Date: Mon, 08 Jan 1996 14:41:04 -0500 From: Mark Allen Peterson Sender: To: Linganth MIME-version: 1.0 Precedence: bulk X-Msmail-Priority: Normal X-Proc-type: 3

Just a quick reply re: Mike Agar's anecdotes. Working as a journalist in DC, I've been engaged in a lot of discussions about this issue, and I've used many of the same examples Mike did (by the way, Mike, I use your book Language Shock in my Intro Anthro course at George Mason. Good job).

I have a very personal comment on the last point he makes, that part on the motive was to get money. Many people I discuss the Oakland incident with find this apalling, arguing that they are turning "slang" into a language for profit.

Instead of getting into the hazy issue of what is or isn't a language, I tell them about my two years teaching in inner city Los Angeles. I taught Middle School at Berendo Junior High School which is located right where the Barrio meets Koreatown. Counting Native American tongues, the school administration claimed we had sixty languages spoken in our school.

As a result of our language diversity, federal money flowed in. We had all the amenities schoolteachers expect: overhead projectors, construction paper, transparencies, mimeograph machines, computers (Apple 2es--this was a while ago). The school paid for full-time teaching assistants who spoke Spanish and every Friday a group of Asian language students came from UCLA to help us communicate with students.

Once a week I had to go to a special training session in the evening to learn about Los Angeles street gangs, special disciplines issues and so forth. During the break, I learned from other teachers that my school was almost unique in the inner city in terms of its funding. Most of these other teachers lacked the most basic teaching tools. They were grotesquely underfunded. I was not the only teacher at berendo who smuggled supplies to some of my friends at other schools (I can admit this now, because the statute of limitations is up).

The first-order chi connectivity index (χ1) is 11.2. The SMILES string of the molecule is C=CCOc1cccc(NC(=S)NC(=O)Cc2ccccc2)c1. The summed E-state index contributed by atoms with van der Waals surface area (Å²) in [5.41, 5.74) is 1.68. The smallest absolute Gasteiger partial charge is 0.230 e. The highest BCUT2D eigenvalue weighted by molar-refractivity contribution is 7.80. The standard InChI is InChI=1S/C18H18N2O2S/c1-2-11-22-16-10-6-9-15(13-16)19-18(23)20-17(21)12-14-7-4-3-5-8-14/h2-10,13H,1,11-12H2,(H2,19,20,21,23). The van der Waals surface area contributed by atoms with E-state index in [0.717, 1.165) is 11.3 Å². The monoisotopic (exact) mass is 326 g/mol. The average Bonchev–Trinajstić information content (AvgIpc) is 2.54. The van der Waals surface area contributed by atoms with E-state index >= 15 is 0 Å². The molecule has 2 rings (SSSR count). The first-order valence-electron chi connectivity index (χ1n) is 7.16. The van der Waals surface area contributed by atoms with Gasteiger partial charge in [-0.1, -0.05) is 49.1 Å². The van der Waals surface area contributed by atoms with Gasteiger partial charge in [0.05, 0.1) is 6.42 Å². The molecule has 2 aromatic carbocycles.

There are, I was told, two major ways for underfunded inner city schools to get federal funding. One is by identifying large numbers of students as learning disabled and applying through the Equal Opportunity For All Handicapped programs. The other is to demonstrate a "high level" of language diversity. This was done in tricky ways. For example, students who wrote and spoke fluent standard English (for their ages) were put into classes labelled "Advanced ESL" and recorded as non-English speakers on the basis of the language spoken in the home by their parents. As far as I could tell (and I taught one) advanced ESL differed little from "English" except in the labels applied to the students. Schools in very poor parts of Los Angeles who had a large number of AAVE-speaking blacks were unable to do this because AAVE was "English." Yet many of my Asian and Hispanic advanced ESL students wrote SAE far better than their AAVE counterparts.

The whole thing was a Byzantine bureaucratic game to take advantages of social assumptions about race and language and use these to fit students into the categories recognized by the bureaucratic mechanisms that control the purse strings. What happened in Oakland, it seems to me, was that school administrators discovered the literature on Ebonics, and hoped it would be not only a tool for teaching SAE but also way to relabel their students so as to obtain additional funds desperately needed by the school system.

If Oakland's school district is anything like LA's, I don't blame them a bit. I'm only sorry it didn't work.
Mark Allen Peterson